There are few families as compellingly dysfunctional as Six Feet Under‘s funeral home proprietors, the Fishers. Rolling Stone had actors Frances Conroy (Ruth), Peter Krause (Nate), Michael C. Hall (David), Freddy Rodríguez (Federico) and creator Alan Ball engage in an oral history of the show ten years after its finale. For anyone who still gets choked up recalling the Sia-scored culmination of the series’ years of rumination on finality, this will surely be a sweet, emotional read. The cast speaks just as highly of the experience of being on the show as audiences speak of watching it: Hall says of first reading the pilot, “Within a few pages, I recognized that it was as good as anything I had ever read as far as original work goes — not just for TV, but for any medium at that point.” Such sweeping praise is nice to hear when it’s been so long since we’ve heard from these actors about their beloved characters. Krause concludes on an equally sweet note, saying, “It was as real as the real world sometimes. I hope that doesn’t sound like I’m insane… I felt like I lived in that house. I felt like that green hearse was ours. I felt like I ran around that kitchen when I was a little kid. It ran that deep.” If you’re looking for something else to remind you of Six Feet Under, Wolfgang Stiller’s ghostly sculptures of heads carved into tree parts, featured on The Creators Project, could fit seamlessly into one of the series’ famously surrealist tangents.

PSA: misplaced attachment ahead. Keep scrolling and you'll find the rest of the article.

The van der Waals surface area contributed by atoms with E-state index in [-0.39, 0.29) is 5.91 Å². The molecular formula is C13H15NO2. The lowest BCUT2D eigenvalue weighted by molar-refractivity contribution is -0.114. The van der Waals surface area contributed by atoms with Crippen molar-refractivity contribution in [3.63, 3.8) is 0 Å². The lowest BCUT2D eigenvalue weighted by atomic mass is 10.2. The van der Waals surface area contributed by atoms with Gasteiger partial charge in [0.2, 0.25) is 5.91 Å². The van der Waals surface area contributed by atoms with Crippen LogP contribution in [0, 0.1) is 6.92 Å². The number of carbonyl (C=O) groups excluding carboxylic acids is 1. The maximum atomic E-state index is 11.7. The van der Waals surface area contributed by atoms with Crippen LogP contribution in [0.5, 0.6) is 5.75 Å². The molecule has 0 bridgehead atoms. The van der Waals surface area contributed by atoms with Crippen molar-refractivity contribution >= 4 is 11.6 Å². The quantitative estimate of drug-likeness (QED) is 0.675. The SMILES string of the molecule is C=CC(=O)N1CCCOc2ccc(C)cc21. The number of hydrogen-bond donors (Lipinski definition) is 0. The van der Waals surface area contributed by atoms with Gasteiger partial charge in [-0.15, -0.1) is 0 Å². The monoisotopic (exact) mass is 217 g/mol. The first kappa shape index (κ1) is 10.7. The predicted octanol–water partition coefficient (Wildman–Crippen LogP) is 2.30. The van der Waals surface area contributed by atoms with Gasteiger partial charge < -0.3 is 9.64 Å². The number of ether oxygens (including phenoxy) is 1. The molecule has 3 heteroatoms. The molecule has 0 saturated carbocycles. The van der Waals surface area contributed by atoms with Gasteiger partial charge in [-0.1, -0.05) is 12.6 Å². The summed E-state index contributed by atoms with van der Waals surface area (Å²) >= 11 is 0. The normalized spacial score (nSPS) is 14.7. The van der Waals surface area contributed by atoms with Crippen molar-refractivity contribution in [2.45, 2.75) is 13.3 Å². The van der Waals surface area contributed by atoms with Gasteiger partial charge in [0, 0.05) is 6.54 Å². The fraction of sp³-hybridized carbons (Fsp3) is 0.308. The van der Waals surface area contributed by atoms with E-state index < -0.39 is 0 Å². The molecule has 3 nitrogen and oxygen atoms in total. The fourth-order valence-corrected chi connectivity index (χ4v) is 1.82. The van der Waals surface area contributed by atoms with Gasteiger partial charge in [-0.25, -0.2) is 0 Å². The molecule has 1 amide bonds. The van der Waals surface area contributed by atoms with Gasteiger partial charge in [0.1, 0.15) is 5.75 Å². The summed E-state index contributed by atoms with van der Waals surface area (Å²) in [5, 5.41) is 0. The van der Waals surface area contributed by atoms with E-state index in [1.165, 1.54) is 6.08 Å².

Air New Zealand has made expensive, movie-themed in-flight safety videos in the past, and their new one is perhaps even more impressive a feat: they have a relatively new partnership with Sony Pictures, and thus through they’ve put together an elaborate, expensive looking Men In Black video (it does not feature Will Smith or Tommy Lee Jones, but it does feature Rip Torn and that pug — and so much dancing).